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Chapman

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  1. I am also German, but this old language is difficult to read if you haven't studied it in detail. So I looked for a translation of the original. And the travel description was translated into standard German. https://books.google.de/books/about/Von_Konstanz_nach_Jerusalem.html?id=dDOVrgEACAAJ&redir_esc=y Unfortunately I don't have the book, but maybe someone can help.
  2. I think the kit is inspired by the model construction from Casa Reyna. This plan is given as a 1: 150 scale and shows a Spanish ship named Carmen. The real scale of this plan is more like 1/90.
  3. Hello! From the Album Colbert the arrangement as it should have looked around 1660/70. Funny & important detail, the fence around the slot.
  4. Thank you guys, I didn't have the building report on the radar. I'll take a look over there.
  5. Thank you for the photo, the gun looks as dangerous as it was.
  6. Frolick you are right, of course Sirius ex Berwick, my mistake. That naturally explains the early carronades. I would have found it almost more exciting if it had been the Mauritius Sirius.
  7. Yes, this very early trunnion carronade is most remarkable on a wreck from 1810. I would not have thought that this type of Carronade was still actively used on a frigate around 1810. Is it possible to add a photo from behind? Thank you for sharing.👍
  8. The Arbeitskreis Historischer Schiffbau published a two-part article about the French trois-ponts in the 17th century in his journal Das Logbuch in 1996. Author: Johann Gröbner. In part 2 the Rochfort RL original body plan is printed.
  9. Yes I can see 2 guns and with a lot of good will or a drink maybe 3 on the forecastle. And also guns on the poop. What I cannot say in conclusion is that it is RL or Monarque. But I tend more to RL. What is striking about the port drawing is the low freeboard of the ship, even though the ship is only slightly heeling. This drawing also shows a pronounced tumble home. Similar to that of the Royal Louis from 1692 on the original plans from the Rochefort archive, which were made in 1697 for a repair. This adaptation of the body plan seems to me to be more exemplary for the RL or Monarque from 1668/70, after adjustment, than the well-known strange body plan from the work of Admiral Paris. Unfortunately, I cannot show the plan here either for copyright reasons. But I can give you a source if you are interested.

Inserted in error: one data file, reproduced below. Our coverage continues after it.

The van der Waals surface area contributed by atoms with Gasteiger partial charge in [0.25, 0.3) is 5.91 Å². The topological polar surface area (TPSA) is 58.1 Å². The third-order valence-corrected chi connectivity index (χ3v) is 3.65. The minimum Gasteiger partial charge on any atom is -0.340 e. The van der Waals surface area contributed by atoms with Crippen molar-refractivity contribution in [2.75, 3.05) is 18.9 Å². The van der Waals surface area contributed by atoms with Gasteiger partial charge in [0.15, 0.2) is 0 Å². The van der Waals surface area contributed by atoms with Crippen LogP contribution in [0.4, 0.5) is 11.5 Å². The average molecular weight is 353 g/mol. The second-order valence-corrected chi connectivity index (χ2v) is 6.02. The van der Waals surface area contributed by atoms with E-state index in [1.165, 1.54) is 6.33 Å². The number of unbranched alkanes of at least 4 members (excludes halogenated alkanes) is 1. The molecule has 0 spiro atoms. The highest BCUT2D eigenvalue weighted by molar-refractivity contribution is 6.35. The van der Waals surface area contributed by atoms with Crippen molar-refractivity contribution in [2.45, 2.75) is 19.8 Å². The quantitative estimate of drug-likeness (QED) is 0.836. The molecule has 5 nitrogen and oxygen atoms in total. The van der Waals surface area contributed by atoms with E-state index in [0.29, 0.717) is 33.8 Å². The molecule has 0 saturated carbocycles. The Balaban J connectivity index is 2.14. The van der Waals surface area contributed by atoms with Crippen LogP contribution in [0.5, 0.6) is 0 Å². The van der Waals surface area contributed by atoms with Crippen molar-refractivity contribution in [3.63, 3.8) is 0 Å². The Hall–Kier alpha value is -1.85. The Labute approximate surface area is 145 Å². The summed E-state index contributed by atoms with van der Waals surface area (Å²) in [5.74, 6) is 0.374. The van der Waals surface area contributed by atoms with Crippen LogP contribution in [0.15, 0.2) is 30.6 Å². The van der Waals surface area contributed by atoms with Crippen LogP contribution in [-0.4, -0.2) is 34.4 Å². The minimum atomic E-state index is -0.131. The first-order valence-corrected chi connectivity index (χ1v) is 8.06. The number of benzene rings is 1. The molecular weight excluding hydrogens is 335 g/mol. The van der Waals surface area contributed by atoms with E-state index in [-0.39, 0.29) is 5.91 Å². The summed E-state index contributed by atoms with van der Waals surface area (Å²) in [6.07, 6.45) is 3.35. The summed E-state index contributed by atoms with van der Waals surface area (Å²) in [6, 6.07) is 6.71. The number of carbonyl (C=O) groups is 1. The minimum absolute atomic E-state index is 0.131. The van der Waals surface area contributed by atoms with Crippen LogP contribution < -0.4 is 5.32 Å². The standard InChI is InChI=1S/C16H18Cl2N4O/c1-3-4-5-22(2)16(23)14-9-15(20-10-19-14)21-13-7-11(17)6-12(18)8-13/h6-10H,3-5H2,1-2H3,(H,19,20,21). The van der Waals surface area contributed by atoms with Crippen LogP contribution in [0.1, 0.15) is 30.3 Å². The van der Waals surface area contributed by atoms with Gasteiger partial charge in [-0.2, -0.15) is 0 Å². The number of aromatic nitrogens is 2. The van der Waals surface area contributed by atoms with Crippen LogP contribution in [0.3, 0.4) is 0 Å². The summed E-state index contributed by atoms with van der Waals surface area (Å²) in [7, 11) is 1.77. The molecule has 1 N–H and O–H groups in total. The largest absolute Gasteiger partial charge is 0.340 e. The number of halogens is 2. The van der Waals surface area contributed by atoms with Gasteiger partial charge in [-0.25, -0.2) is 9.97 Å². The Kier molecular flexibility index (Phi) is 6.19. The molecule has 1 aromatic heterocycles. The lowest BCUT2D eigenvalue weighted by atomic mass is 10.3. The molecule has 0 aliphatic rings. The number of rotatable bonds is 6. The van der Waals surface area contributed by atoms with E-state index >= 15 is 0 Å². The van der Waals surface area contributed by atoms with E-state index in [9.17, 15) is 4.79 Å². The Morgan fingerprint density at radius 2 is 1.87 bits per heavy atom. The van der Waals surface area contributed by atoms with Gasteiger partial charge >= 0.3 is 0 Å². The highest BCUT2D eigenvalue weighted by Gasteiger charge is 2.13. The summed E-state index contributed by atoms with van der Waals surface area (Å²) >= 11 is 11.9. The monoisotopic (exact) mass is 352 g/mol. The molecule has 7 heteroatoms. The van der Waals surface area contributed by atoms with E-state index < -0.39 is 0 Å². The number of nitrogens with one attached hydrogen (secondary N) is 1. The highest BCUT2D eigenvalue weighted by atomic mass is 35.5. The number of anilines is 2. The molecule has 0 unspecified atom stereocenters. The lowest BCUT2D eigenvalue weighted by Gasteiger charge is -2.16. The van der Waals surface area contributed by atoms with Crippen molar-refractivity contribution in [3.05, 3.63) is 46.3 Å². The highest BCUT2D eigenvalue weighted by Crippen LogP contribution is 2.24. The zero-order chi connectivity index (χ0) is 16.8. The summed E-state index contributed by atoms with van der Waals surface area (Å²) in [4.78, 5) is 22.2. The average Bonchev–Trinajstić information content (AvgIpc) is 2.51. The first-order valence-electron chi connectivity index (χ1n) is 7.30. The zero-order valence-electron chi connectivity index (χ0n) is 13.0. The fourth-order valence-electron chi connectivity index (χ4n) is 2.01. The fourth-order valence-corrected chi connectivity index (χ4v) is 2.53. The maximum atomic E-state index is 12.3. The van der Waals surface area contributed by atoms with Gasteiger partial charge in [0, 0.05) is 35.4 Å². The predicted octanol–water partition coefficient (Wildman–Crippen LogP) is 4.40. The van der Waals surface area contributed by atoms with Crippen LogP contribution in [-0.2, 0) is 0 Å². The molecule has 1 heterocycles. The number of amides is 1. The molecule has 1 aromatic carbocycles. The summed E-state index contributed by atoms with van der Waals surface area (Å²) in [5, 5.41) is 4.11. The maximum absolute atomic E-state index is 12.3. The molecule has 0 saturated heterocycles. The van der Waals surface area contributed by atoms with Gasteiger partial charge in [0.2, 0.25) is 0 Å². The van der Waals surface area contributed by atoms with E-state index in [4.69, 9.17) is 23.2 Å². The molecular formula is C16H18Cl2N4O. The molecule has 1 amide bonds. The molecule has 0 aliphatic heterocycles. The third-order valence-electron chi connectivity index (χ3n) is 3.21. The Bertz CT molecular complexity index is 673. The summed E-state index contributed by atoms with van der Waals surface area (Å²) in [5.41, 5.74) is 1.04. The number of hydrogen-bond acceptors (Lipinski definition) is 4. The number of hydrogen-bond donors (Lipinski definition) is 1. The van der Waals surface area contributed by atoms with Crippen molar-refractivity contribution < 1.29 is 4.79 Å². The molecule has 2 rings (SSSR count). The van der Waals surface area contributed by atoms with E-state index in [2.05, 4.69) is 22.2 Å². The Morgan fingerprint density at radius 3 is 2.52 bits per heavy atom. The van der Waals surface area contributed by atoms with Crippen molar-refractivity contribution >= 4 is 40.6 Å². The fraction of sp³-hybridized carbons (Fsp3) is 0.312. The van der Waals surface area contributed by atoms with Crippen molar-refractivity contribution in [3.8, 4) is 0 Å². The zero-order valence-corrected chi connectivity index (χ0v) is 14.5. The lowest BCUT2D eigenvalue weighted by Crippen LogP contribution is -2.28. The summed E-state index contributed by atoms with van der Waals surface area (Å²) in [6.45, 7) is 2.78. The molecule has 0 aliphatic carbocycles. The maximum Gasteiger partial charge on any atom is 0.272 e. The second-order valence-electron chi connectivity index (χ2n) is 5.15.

10. Hello Marc I don't have permission to publish the picture. But you can look at the picture here and also request a better scan. Albertina Museum Wien Edit: If this link no longer works, then this permanent link will definitely be the one Link
  11. I mean the drawing on my copy shows 2 small Chase guns and the corresponding round ports in the bulkhead on the forecastle.
  12. Hello Marc, unfortunately I don't have a better version. The text remains illegible. If the name of the ship was noted and legible, the secret would surely be solved. French ships from this period are definitely a headache. In 1673 weren't many french Ponant ships with 14 + 1 ports in the lower tier. The great drawings of the ship with the elegant flat appearance, identified as Superbe or Orgilleux, could all show the same ship. And this mysterious two-decker the sister ship or what else ? The latter seems to suit the bulky appearance of the Calais first or second -rate ship.
  13. Source: NMM Here we have another unknown candidate. Could be Superbe or Orguilleux from 1672/73.

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